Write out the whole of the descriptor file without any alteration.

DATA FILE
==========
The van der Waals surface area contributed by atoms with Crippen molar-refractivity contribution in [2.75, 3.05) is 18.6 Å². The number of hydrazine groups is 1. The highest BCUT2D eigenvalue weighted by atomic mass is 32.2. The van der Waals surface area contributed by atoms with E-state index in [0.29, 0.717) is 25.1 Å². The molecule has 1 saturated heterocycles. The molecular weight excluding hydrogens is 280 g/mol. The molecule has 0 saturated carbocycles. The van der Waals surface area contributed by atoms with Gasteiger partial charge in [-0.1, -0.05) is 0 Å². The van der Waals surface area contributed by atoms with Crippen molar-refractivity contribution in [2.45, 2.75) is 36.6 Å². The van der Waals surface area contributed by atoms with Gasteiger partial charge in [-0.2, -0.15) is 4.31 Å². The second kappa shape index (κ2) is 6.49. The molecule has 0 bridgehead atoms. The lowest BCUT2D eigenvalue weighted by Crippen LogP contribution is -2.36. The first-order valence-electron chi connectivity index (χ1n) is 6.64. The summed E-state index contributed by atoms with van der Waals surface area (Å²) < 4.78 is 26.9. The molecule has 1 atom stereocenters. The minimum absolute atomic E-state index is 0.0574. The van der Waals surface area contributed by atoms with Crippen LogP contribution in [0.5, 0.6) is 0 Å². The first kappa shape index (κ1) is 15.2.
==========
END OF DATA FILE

The van der Waals surface area contributed by atoms with Crippen molar-refractivity contribution in [2.75, 3.05) is 18.6 Å². The number of hydrazine groups is 1. The highest BCUT2D eigenvalue weighted by atomic mass is 32.2. The van der Waals surface area contributed by atoms with E-state index in [0.29, 0.717) is 25.1 Å². The molecule has 1 saturated heterocycles. The molecular weight excluding hydrogens is 280 g/mol. The molecule has 0 saturated carbocycles. The van der Waals surface area contributed by atoms with Gasteiger partial charge in [-0.1, -0.05) is 0 Å². The van der Waals surface area contributed by atoms with Crippen molar-refractivity contribution in [2.45, 2.75) is 36.6 Å². The van der Waals surface area contributed by atoms with Gasteiger partial charge in [-0.2, -0.15) is 4.31 Å². The second kappa shape index (κ2) is 6.49. The molecule has 0 bridgehead atoms. The lowest BCUT2D eigenvalue weighted by Crippen LogP contribution is -2.36. The first-order valence-electron chi connectivity index (χ1n) is 6.64. The summed E-state index contributed by atoms with van der Waals surface area (Å²) < 4.78 is 26.9. The molecule has 1 atom stereocenters. The minimum absolute atomic E-state index is 0.0574. The van der Waals surface area contributed by atoms with Crippen LogP contribution in [0.5, 0.6) is 0 Å². The first kappa shape index (κ1) is 15.2.